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MOSCOW, Aug 10 (Reuters) - Belarus Potash Company (BPC), the exporting arm of state potash producer Belaruskali, said on Tuesday that Western sanctions on Belaruskali would lead to an increase in global potash prices and reduced availability of the crop nutrient.
Washington on Monday blacklisted Belaruskali, one of Belarus’ largest state-owned enterprises and one of the world’s largest producers of potash, and imposed other punitive measures against Belarusian leader Alexander Lukashenko.
The U.S. sanctions do not include BPC, whose supplies account for 20% of global potash trade. Belaruskali owns a 48% stake in BPC and the rest belongs to other state firms.
“The impact of the sanctions is difficult to assess at this point in time. But what is certain is that they will lead to higher potash prices and its lower availability on the global market,” BPC said.
“We are examining the decisions taken in detail. BPC will make every effort to fulfil its obligations to its partners within the current legal framework,” it added.
BPC ships potash mainly to China, India and Brazil and competes with Canada’s Nutrien and Mosaic among others.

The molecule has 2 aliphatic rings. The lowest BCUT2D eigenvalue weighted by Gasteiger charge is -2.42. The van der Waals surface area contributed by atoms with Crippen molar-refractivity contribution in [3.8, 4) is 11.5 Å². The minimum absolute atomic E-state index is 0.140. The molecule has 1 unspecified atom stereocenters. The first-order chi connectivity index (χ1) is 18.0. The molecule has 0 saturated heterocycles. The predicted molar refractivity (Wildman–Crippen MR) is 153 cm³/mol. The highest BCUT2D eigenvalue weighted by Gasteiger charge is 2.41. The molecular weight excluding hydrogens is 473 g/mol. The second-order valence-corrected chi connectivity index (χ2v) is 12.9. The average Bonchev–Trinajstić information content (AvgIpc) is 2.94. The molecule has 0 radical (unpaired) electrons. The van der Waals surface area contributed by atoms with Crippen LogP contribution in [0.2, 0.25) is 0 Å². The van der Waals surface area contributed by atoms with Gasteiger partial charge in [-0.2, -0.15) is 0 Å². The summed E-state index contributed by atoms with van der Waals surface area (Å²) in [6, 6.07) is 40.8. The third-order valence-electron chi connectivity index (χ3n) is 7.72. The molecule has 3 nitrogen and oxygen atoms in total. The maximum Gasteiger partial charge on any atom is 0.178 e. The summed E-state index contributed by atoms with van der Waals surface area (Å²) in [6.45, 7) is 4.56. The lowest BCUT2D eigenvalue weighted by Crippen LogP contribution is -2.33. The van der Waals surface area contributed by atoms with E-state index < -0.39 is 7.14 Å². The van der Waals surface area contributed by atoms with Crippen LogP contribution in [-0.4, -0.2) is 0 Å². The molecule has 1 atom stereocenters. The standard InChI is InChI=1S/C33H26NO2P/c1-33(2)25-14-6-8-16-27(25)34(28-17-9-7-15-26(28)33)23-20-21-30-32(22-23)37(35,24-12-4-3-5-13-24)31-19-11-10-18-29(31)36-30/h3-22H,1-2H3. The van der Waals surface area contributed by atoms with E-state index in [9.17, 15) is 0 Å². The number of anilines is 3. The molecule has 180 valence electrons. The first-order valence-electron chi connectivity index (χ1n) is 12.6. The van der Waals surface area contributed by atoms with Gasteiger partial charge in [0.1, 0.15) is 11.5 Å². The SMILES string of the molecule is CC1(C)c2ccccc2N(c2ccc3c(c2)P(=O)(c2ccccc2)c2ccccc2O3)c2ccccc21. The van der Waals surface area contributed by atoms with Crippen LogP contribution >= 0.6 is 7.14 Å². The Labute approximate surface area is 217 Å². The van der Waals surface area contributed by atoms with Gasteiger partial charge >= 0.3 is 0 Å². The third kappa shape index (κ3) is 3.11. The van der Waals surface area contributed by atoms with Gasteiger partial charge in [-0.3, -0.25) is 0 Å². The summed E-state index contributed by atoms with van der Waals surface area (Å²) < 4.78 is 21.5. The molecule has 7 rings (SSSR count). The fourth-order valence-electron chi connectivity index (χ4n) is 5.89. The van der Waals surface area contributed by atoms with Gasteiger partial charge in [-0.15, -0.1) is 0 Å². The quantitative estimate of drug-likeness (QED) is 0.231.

“Although the U.S. makes up no more than 10% of Belaruskali’s revenues, the cross sanctions threat might squeeze Belaruskali’s markets even more,” analysts at VTB Capital said in a note, referring to potential fears among firms that deal with Belaruskali that they could face U.S sanctions.
VTB Capital expects the U.S. sanctions to have limited impact on both of the firms for now, but add to nervousness on an already tight potash market.
A senior Indian industry official involved in import negotiations, who declined to be named, said they did not expect any impact in the short-term.
“We have signed potash imports contracts earlier this year and those are unlikely to be affected by the sanctions,” the official said.
The official said potash could also be sourced from Russia, Canada, Germany or Israel if need be. (Reporting by Polina Devitt and Rajendra Jadhav in Mumbai Writing by Tom Balmforth Editing by Kirsten Donovan and Mark Potter)
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